Israeli Prime Minister Benjamin Netanyahu's office said his security cabinet had voted unanimously in favour of a "mutual and unconditional" Gaza truce proposed by Egypt, but added that the hour of implementation had yet to be agreed.
Egypt's state-run MENA news agency said the truce would take effect at 2 a.m., roughly three hours after the announcement. People went out of their homes, some shouting "Allahu Akbar" or whistling from balconies.
The agreement would close the heaviest round of fighting between the bitter enemies since a 50-day war in 2014, and once again there was no clear victor.
The United Nations chief urged Israel and Gaza's Hamas rulers to observe the cease-fire. A statement boasted of "significant achievements in the operation, some of which are unprecedented". It also stated that it believes deterrence has been reestablished against Hamas.
"This is the euphoria of victory", said Khalil al-Hayya, the second most senior member of the Islamist movement's political bureau in the Gaza Strip.
Al-Malki cited the "desecration" by Israeli soldiers and settlers of the Al-Aqsa mosque and accused Israel of trying to erase the multi-cultural and multi-religious character of the city of Jerusalem, saying: "We are opposed to that, we reject that, and we'll keep working to prevent that from happening".
The United States has repeatedly objected to a U.N. Security Council statement since fighting erupted 11 days ago between Israel and Hamas militants and other groups in Gaza. Dozens of projectiles flew as far north as Tel Aviv, the country's bustling commercial and cultural capital.
Tuesday's rocket attack from Gaza hit a packaging plant in a region bordering the territory, killing two Thai workers.
Since fighting broke out on May 10, Israel has launched hundreds of airstrikes that it says have targeted Hamas' infrastructure, including a vast tunnel network.
At least 227 Palestinians have been killed, including 64 children and 38 women, with 1,620 people wounded, according to the Gaza Health Ministry, which does not break the numbers down into fighters and civilians.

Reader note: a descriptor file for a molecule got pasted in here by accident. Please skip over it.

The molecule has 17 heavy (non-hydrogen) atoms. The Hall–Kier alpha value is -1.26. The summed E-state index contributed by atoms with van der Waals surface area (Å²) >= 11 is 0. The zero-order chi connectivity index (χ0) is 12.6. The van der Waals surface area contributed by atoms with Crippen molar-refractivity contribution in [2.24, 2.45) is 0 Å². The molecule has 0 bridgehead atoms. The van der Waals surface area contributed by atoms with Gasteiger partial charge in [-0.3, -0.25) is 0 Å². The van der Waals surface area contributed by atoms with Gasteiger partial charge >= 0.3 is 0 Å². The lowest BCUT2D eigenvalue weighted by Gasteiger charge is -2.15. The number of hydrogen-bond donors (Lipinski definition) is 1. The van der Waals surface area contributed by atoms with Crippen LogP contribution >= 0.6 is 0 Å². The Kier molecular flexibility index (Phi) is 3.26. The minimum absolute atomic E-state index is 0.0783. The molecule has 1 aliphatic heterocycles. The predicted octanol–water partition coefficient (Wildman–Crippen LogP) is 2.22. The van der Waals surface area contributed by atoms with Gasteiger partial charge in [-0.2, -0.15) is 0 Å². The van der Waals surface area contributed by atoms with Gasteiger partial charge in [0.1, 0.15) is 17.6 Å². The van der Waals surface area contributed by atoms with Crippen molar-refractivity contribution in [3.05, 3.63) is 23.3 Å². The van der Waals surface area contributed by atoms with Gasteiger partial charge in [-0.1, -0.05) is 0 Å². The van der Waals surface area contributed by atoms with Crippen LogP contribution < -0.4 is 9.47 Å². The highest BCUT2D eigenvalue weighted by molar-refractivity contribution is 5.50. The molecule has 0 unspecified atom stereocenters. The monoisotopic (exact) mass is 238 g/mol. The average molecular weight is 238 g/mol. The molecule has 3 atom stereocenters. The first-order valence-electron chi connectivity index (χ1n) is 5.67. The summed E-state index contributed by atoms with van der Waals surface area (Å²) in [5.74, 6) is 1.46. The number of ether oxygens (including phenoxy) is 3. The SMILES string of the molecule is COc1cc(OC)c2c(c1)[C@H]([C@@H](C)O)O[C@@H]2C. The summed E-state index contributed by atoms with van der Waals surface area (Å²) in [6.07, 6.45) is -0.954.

Twelve people in Israel, including a 5-year-old boy, a 16-year-old girl and a soldier, were also killed. But as the fighting dragged on and the death toll mounted, the Americans increasingly pressured Israel to stop the offensive.
But late Thursday, Netanyahu's office announced the cease-fire agreement. In another sign of potential escalation, militants in Lebanon fired a rocket barrage into northern Israel.
The session was requested by Pakistan, which is the coordinator of the Organisation of Islamic Cooperation, and the Palestinian authorities, it says.
An Egyptian official said only that tensions in Jerusalem "will be addressed". The diplomat spoke on condition of anonymity in line with regulations. But the inconclusive outcome of the war could give them renewed momentum to restart those talks.
The International Committee of the Red Cross warned that people in both Gaza and Israel "urgently need respite from non-stop hostilities". Israeli officials made the case to the White House that Hamas' message lost resonance as mob violence against Arabs in mixed Israeli cities, including Lod, was tamped down.
Since the fighting began, Gaza's infrastructure, already weakened by a 14-year blockade, has rapidly deteriorated.
Biden also offered condolences for Palestinian lives lost during the conflict and vowed humanitarian aid would quickly flow through the Palestinian Authority, which is in control of the West Bank but not Gaza.
Israeli attacks have damaged at least 18 hospitals and clinics and destroyed one health facility, the World Health Organization said. Almost half of all essential drugs have run out.
Israeli airstrikes into Gaza demolished a six-story building housing bookstores and educational centers used by the Islamic University and other colleges. While repairs are done, education will be disrupted for almost 42,000 children. There were also heavy airstrikes on a commercial thoroughfare in Gaza City. Associated Press writers Ilan Ben Zion in Jerusalem, Samy Magdy in Cairo, Zeke Miller in Washington and Iris Samuels in Helena, Montana, contributed reporting.